Familial Parkinsonism and early onset Parkinson's disease in a Brazilian movement disorders clinic: Phenotypic characterization and frequency of SNCA, PRKN, PINK1, and LRRK2 mutations

Authors

  • Sarah Teixeira Camargos MD,

    1. Movement Disorders Group, Neurology Service, Department of Internal Medicine, Federal University of Minas Gerais, Minas Gerais, Brazil
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  • Leonardo Oliveira Dornas MD,

    1. Movement Disorders Group, Neurology Service, Department of Internal Medicine, Federal University of Minas Gerais, Minas Gerais, Brazil
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  • Parastoo Momeni PhD,

    1. Department of Neurology, Texas Tech University Health Sciences Center, Texas, USA
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  • Andrew Lees MD, PhD,

    1. Reta Lila Weston Institute of Neurological Studies, University College London, London, United Kingdom
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  • John Hardy PhD,

    1. Reta Lila Weston Institute of Neurological Studies, University College London, London, United Kingdom
    2. Department of Molecular Neuroscience, Institute of Neurology, Queen Square, London, United Kingdom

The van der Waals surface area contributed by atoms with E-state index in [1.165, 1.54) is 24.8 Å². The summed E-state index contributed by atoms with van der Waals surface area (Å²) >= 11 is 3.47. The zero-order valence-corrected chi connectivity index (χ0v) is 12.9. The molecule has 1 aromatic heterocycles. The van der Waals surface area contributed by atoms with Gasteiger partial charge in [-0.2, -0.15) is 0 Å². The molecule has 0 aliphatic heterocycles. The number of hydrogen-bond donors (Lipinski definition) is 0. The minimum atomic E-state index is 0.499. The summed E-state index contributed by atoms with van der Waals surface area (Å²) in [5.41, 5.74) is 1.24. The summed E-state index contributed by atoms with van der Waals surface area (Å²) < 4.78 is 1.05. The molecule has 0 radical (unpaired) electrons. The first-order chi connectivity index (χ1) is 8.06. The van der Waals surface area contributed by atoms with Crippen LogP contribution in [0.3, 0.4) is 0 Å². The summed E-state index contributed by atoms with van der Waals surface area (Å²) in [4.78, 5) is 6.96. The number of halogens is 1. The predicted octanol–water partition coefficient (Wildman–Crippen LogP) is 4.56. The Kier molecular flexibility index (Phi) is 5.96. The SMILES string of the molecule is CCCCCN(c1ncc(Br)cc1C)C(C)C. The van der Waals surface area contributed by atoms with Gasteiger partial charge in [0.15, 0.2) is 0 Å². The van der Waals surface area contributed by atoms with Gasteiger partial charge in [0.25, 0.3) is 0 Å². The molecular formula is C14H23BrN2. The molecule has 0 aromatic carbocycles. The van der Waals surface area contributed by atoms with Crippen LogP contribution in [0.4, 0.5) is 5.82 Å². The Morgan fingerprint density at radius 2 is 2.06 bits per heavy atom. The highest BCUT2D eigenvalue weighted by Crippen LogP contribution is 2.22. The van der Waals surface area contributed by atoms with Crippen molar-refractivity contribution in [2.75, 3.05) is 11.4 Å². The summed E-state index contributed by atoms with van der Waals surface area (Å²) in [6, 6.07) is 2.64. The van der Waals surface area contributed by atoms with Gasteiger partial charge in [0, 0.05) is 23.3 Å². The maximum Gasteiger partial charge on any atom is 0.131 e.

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  • Andrew Singleton PhD,

    1. Laboratory of Neurogenetics, National Institutes on Aging, National Institutes of Health, Maryland, USA
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  • Francisco Cardoso MD, PhD

    Corresponding author
    1. Movement Disorders Group, Neurology Service, Department of Internal Medicine, Federal University of Minas Gerais, Minas Gerais, Brazil
    • Av Pasteur 89/1107, Belo Horizonte, MG, Brazil
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  • Potential conflict of interest: None reported.

Abstract

The aim of the study was to evaluate the frequency and to perform phenotypic and genotypic characterization of familial Parkinsonism and early onset Parkinson's disease (EOPD) in a Brazilian movement disorder unit. We performed a standardized clinical assessment of patients followed by sequencing of PRKN, PINK1 in EOPD cases and SNCA, LRRK2 in familial Parkinsonism individuals. During the period of study (January through December, 2006), we examined 575 consecutive patients of whom 226 (39.3%) met the diagnosis of Parkinsonism and idiopathic Parkinson's disease (IPD) was diagnosed in 202 of the latter. Of the IPD cases, 45 (22.3%) had EOPD. The age at onset in the EOPD cases (n = 45) was 34.8 ± 5.4 years (mean ± standard deviation). The age at onset in the familial late-onset PD patients (n = 8) was 52.3 ± 12.2 years. In the early onset cases, we identified five known mutations in PRKN, two single heterozygous and three compound heterozygous (P153R, T240M, 255Adel, W54R, V3I); in addition, we identified one novel mutation in PINK1 (homozygous deletion of exon 7). In the familial cases (late onset), 1 patient had a novel LRRK2 variant, Q923H, but no SNCA mutations were identified. We have demonstrated that EOPD accounts for a high frequency of IPD cases in our tertiary referral center. PRKN was the most commonly mutated gene, but we also identified a novel mutation in PINK1 and a novel variant in LRRK2. © 2009 Movement Disorder Society

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